Antivirus software companies have warned that new versions of the Mimail e-mail worm are circulating on the internet, which have targeted prominent spam blacklist sites.
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The latest variants are similar to a version of the worm that appeared last week, Mimail.C, and contain instructions to launch distributed denial-of-service (DDoS) attacks against a number of antispam and e-commerce websites, according to alerts posted by Sophos, Symantec and others.
Mimail.E, Mimail.F and Mimail.H all spread using e-mail messages taken from the hard drives of computers the worm infects. Like other mass-mailing worms, Mimail targets machines running Microsoft Windows and makes changes to the Windows configuration on machines it infects which ensure that the the worm runs automatically whenever Windows starts.
The worm first appeared in August and tricked users by appearing to come from an administrator from their own web domain. However, last Friday another variant of Mimail, Mimail.C, also began spreading and infecting machines worldwide.
The variants have a different subject line and message body than either of the earlier versions of Mimail.
While some of the target sites were unreachable yesterday, most continued to operate, partly because of the low infection rate of the variants, according to Chris Belthoff, senior security analyst at Sophos.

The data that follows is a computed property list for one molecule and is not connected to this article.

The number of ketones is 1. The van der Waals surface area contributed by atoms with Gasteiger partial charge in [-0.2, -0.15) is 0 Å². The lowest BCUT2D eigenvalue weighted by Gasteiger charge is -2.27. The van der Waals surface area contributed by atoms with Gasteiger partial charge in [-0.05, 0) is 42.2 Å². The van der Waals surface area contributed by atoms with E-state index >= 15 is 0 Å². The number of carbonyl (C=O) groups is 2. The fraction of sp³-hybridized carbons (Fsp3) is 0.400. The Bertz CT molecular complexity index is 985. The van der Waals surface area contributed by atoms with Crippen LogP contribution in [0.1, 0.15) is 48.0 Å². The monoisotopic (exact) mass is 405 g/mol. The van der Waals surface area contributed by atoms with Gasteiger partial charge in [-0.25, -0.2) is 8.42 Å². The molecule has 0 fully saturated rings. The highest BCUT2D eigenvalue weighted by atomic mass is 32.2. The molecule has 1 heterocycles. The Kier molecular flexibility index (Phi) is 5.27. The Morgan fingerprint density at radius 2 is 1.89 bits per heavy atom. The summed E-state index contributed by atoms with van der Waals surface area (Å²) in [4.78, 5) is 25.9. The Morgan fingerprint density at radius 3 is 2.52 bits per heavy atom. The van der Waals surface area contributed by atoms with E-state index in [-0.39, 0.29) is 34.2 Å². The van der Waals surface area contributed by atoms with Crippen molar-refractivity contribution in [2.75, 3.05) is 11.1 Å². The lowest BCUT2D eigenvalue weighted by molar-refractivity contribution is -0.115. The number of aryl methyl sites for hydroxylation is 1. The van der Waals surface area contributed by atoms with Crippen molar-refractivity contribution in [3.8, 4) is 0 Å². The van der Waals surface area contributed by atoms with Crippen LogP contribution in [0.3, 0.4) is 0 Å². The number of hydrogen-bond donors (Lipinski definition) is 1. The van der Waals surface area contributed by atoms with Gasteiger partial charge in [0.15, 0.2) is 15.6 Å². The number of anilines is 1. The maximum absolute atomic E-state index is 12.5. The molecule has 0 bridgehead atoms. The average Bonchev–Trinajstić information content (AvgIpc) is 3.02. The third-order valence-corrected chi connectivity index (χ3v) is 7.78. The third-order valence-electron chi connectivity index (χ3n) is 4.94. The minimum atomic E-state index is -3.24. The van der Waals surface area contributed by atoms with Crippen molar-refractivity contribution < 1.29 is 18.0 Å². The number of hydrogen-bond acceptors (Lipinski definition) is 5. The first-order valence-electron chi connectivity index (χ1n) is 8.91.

All the new variants are transmitted in an e-mail file attachment named readnow.zip. Users who open the compressed Zip file find the worm program, which they must also click on to decompress and run the program, infecting their computer in the process
The variants also come in e-mail messages with the same subject line, "don't be late!" and a similar message body which reads, in part: "Will meet tonight as we agreed, because on Wednesday I don't think i'll make it, so don't be late."
Belthoff said the latest variants "don't show a lot of imagination". Even without antivirus software, users could filter messages based on the attachment name or subject line and be confident of stopping the new Mimail varieties.
The simple structure of the worm and the seemingly random list of target websites may be evidence that the latest Mimail versions are "me too" copies, which unsophisticated virus writers spun off from the recent Mimail.C worm.
Sophos and Symantec posted updated virus definitions for their products to stop the latest variants, as well as instructions on removing Mimail from systems that have been infected.
Paul Roberts writes for IDG News Service